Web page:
7 ways 3d printing will change the world

7 ways 3d printing will change the world
Published: 
August 2013

Look out - a disruptive new technology is about to send shockwaves through the world of business. Here are some of the ways in which additive manufacturing is likely to shape the future.

Only 18 months ago, few people had heard of 3D printing. Now it seems everyone is talking about the impact of this revolutionary technology, described as the future of manufacturing by US President Barack Obama and ‘the second industrial revolution’ by New Scientist magazine.

Using 3D printing, or additive manufacturing as it is also known, successive layers of a material – such as plastic or paper – are built up to create a complete object. Products can be printed out from software designs available on the internet or existing objects can be scanned and replicated.

Although the technology has been around for several decades, it is only in the last few years, as printer prices have become more affordable, that it has started to take off. Low-cost machines are now available for both the professional and consumer markets, and 3D printing is likely to see even faster growth in 2014, when key patents on a technique known as laser sintering are due to expire.

Here are seven ways in which this new trend could shape the future of business:

1. A move to more local production
While it is not yet in danger of replacing mass manufacturing, 3D printing will encourage production closer to the point of consumption – in some cases, in people’s homes. Richard A. D’Aveni, a strategy expert from the Tuck School of Business in the US, says that even if the unit production cost is higher, it will be more than offset by the saving on shipping costs.

“Whereas cars today are made by just a few hundred factories around the world, they might one day be made in every metropolitan area. Parts could be made at dealerships and repair shops,” he explains. D’Aveni says this means that retailers and businesses right through the supply chain will need to rethink their strategy.

2. More customised products
Additive manufacturing lends itself to the production of customised goods, and could allow us greater individuality in everything from our clothes to our cars and home interiors. A French company, Sculpteo, has launched the world’s first 3D printing mobile app, which integrates the work of professional designers with end users’ personal data. Its CEO Clément Moreau says: “This new approach to mass customisation is leading the world into the new age of industrial design.”

3. A new era of creativity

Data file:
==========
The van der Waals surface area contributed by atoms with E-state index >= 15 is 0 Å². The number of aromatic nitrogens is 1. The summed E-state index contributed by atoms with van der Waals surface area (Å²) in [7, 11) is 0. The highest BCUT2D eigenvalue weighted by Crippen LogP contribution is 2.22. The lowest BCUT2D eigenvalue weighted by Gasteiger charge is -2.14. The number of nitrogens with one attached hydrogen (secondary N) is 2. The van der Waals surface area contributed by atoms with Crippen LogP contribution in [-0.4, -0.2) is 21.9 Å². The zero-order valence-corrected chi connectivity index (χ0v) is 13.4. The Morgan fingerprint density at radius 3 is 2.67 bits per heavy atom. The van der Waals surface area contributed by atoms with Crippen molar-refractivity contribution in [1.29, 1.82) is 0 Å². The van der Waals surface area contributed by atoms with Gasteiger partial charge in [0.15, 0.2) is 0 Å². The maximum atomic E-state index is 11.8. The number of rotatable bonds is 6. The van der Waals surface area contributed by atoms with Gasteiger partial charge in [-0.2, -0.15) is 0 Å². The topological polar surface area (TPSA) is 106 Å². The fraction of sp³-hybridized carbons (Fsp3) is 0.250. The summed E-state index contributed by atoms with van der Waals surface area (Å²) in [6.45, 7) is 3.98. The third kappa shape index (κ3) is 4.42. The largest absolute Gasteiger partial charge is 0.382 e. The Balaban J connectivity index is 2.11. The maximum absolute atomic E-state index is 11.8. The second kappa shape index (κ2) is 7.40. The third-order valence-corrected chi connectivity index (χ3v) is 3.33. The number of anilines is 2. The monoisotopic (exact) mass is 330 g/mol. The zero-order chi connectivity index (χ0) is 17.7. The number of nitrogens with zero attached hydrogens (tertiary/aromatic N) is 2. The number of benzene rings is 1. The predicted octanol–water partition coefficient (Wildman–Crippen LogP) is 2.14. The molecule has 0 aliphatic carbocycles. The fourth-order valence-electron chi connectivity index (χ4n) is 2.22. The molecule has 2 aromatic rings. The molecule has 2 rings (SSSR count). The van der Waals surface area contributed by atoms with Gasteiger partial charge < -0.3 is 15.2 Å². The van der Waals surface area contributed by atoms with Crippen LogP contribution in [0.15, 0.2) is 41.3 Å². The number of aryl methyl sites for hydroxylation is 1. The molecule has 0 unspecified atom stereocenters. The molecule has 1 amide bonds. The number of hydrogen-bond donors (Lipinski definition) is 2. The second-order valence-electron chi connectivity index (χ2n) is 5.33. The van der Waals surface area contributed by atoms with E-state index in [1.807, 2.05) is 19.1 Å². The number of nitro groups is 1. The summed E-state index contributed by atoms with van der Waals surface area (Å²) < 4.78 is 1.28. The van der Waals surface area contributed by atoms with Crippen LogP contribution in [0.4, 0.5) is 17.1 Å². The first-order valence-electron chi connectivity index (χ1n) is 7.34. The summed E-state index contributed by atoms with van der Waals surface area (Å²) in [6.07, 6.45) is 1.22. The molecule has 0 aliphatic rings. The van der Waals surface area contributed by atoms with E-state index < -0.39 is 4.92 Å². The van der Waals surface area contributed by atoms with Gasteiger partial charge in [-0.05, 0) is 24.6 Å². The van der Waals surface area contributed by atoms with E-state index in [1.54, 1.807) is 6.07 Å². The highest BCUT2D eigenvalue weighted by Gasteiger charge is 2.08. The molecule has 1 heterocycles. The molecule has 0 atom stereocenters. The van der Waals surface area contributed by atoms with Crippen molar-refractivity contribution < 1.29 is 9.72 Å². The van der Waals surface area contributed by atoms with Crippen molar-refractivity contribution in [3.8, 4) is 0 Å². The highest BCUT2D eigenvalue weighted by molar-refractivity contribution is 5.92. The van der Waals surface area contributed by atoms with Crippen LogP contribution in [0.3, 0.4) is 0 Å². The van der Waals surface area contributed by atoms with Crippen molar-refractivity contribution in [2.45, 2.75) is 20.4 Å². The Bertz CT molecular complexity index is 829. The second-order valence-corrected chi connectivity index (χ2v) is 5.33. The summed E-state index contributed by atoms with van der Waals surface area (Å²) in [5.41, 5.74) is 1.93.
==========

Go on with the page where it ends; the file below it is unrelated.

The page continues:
Additive manufacturing opens up new possibilities for amateurs and professionals alike to follow their imagination, and could stimulate the creativity of a new generation of artists, designers and engineers. Vivek Wadhwa, VP of Innovations and Research at Singularity University says: “We are about to see a renaissance in design. Imagine what Leonardo da Vinci could have designed if he had an iPad and 3D printer. That is what millions of creative people all over the world will soon be able to do.”

4. Copyright wars
The potential to copy products on demand will make it harder for manufacturers and designers to safeguard their intellectual property. Lawyers believe we will see a big rise in the number of legal disputes. In an academic paper on 3D printing, Simon Bradshaw of the University of London and two colleagues compare it with the dramatic impact which new technology had on the music industry. “3D printing technology may have similar implications for artistic copyright, design right, trade marks and patents, but in a rather more diverse legal framework,” they say.

5. A new role for China
A move to local production would have consequences for China, whose economy is heavily reliant on manufacturing. Richard A. D’Aveni points out that not all products lend themselves to 3D printing and that China will still have a huge domestic market. However he adds: “China will have to give up on being the mass-manufacturing powerhouse of the world. The strategy that has given it such political heft won’t serve it in the future.”

6. New horizons for other industries
Additive manufacturing could revolutionise production in some industries. In the healthcare sector, scientists are already using it to create new body parts. In 2012 an 83-year-old woman became the first recipient of a printed jawbone created by a Belgian company LayerWise. Ruben Wauthle of LayerWise said: “You can build parts that you can’t create using any other technique. For example you can print porous titanium structures which allow bone in-growth and allow a better fixation of the implant.”

3D printing could also revolutionise chemistry and pharmaceuticals. Researchers at Harvard University have created a miniature battery while Lee Cronin, a chemist from the University of Glasgow, claims to have prototyped a 3D printer capable of assembling chemical compounds and printing drugs.

7. New types of crime
Inevitably new technology will bring with it some risks. New South Wales police recently warned about the danger of guns that can be made on 3D printers. The same force identified a criminal gang who were using the technology to produce ATM skimmers – devices which fit around the card slot of cash machines and read data from customers’ cards. There is also speculation that it could be used to make military equipment, chemical weapons and illegal drugs.

However, while 3D printing offers both potential good and bad, the changes could take longer than expected, according to some experts. Vivek Wadhwa warns it may have less impact than predicted in the short term: “We won’t – for a long time – see the large-scale manufacturing revolution that Obama is hoping for. That revolution will, however, happen after we become bitterly disappointed.”